Nerve compression can also occur as a result of the natural degenerative process that accompanies aging. For example, arthritis can cause a narrowing of the spinal canal, leading to more pressure put on the neural structure. Repetitive use over a long period of time—for example, through occupational stress, hobbies, or sports— can also cause degeneration of surrounding neural structures, leading to nerve compression. Factors such as obesity and poor posture also increase the risk of having a pinched nerve.

Dr. David Lowry of Chattanooga Bone and Joint Surgeons says that a pinched nerve is “most common in the lower back, followed by the neck.” These are common locations because of the possibilities for both disc herniation and degeneration. Dr. Bonvallet says that nerve compression is also common in the wrist where the nerve narrows going into the hand. This is because of the wrist’s propensity for overuse, leading to swelling and inflammation around the nerve.

Nerve compression at the wrist often leads to carpal tunnel syndrome, which is damage to the median nerve traveling through the wrist. The Mayo Clinic reports that women are three times more likely to develop the syndrome, possibly due to the fact that they have smaller carpal tunnels. Other conditions caused by nerve compression include sciatia, which is pain in the lower back or buttocks caused by compression of the sciatic nerve, and cubital tunnel syndrome, which is compression of the ulnar nerve in the elbow.

 

Diagnosis and Treatment

Simply talking with a physician about pain or that “pins and needles” feeling in your lower back is the first step toward diagnosis. “A patient’s history is one of the most important things we look at,” Dr. Lowry says. After this initial assessment, an equally weighted physical exam is conducted in order to identify any neurological deficit in a specific pattern or muscle group, such as loss of sensation, loss or decrease of motor function or strength, or a change in reflexes.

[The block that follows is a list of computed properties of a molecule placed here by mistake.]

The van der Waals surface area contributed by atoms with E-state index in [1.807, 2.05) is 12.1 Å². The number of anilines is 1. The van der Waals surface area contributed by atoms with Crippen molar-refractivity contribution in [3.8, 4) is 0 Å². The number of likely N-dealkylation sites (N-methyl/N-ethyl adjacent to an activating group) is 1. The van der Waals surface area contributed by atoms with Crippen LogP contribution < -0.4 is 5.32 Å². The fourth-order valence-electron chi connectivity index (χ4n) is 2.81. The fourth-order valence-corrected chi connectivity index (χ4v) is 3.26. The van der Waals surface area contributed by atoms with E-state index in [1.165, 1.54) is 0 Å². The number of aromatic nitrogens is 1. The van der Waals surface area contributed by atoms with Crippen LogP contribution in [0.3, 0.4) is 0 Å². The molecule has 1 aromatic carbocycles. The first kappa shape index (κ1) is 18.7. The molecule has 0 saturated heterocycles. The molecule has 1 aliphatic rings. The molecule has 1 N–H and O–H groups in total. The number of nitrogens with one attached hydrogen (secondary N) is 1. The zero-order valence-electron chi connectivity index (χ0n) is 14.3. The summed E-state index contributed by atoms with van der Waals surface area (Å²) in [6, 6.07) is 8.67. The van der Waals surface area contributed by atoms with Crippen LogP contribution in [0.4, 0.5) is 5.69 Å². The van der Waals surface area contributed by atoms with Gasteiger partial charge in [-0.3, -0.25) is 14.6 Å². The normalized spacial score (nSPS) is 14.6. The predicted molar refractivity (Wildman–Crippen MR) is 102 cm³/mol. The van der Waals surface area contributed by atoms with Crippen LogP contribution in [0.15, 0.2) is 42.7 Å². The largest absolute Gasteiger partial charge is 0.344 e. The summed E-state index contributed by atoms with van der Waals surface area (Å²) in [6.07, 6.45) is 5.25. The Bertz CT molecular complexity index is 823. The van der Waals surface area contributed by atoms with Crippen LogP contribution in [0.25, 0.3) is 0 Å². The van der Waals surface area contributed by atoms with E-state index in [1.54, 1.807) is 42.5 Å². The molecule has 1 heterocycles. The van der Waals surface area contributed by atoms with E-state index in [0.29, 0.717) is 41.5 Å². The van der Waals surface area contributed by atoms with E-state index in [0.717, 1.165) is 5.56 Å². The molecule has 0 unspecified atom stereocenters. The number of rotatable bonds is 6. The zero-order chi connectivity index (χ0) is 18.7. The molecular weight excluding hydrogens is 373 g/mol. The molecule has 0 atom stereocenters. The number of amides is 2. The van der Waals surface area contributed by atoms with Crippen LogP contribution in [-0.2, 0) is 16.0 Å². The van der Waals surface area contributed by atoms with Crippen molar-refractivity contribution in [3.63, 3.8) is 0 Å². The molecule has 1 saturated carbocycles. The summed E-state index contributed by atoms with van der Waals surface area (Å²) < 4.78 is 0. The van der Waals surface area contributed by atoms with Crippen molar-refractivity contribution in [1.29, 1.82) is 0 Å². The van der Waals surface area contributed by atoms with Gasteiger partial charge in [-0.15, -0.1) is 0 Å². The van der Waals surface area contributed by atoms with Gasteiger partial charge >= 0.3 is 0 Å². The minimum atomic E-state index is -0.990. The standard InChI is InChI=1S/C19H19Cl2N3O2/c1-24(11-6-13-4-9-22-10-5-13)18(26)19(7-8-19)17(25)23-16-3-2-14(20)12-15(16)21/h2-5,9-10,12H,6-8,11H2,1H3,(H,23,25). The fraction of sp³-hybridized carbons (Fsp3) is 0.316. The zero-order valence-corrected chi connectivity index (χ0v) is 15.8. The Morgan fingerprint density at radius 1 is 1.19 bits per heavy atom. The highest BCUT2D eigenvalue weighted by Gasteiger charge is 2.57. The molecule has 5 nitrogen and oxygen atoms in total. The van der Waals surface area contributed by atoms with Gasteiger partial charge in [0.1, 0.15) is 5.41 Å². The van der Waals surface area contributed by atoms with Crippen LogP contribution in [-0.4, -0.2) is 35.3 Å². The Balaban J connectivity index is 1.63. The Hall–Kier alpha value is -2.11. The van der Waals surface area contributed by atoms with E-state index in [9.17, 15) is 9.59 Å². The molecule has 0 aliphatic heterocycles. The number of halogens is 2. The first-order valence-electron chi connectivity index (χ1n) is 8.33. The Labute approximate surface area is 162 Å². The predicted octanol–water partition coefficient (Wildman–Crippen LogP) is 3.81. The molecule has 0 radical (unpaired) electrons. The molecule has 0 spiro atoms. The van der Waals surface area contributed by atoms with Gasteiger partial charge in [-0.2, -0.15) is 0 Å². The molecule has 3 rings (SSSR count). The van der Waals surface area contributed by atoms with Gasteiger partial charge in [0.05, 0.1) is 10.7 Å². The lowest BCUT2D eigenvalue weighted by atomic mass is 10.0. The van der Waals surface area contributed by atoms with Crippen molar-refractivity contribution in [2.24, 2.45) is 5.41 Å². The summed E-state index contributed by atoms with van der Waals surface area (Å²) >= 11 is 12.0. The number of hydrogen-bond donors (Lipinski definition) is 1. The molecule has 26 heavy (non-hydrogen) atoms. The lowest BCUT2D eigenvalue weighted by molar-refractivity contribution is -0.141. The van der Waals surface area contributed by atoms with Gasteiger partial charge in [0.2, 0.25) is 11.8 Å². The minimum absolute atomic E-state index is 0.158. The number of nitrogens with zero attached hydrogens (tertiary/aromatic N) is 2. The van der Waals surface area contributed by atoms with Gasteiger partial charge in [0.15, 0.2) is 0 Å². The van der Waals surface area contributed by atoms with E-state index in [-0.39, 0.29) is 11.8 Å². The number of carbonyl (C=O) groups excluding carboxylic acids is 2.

Depending on a patient’s medical history and physical exam, a physician may order more diagnostic tests. To properly diagnose nerve compression, “x-rays are beneficial, but MRIs are more helpful,” Dr. Bonvallet says. When even MRIs are unable to confirm the diagnosis, a nerve conduction study is ordered. A nerve conduction study determines the function of nerves in the body and is a guaranteed way to diagnose whether or not a nerve is compressed.

Treatment for a pinched nerve always begins as conservatively as possible. Many cases only require rest or ice to heal naturally over time. Depending on the location of the nerve, a physician may recommend activity restriction or a brace to restrict movement around the nerve, non-steroidal anti-inflammatory drugs (NSAIDs), prednisone, and/or physical therapy.

If symptoms do not respond to these treatments, a physician may consider epidural injections. Epidural injections in the spine can help with the symptoms of nerve compression. They are typically administered in a series of three, and are stopped when symptoms reside. If symptoms persist beyond this treatment, surgical decompression is usually necessary.

While not substitutes for full medical care, alternative methods of treatment may also help a patient find relief from the symptoms of a pinched nerve. These complementary methods include chiropractic, acupuncture, decompression therapy, herbal medication and yoga.

 

Prevention

Focusing on good posture, maintaining appropriate cholesterol levels, and not smoking are a few ways to set yourself up for proper nerve function. Also, avoiding activities that put you at increased risk for injury—such as improper form when lifting objects—is also important.

“The best way to prevent nerve compression would be to maintain a regular exercise program with some aspect of core muscular strengthening, as well as whole body muscular strengthening,” Dr. Lowry says.

While pinched nerves can be painful and frustrating, there are many available treatment options and the prognosis is good. If you think you may have a pinched nerve, don’t suffer pain or discomfort in silence. Talk to your health care provider and get started on a path to good health.

Rashad J. Gober holds a Bachelor of Arts in Psychology from Covenant College. He currently works as a Mental Health Technician and resides in North Chattanooga.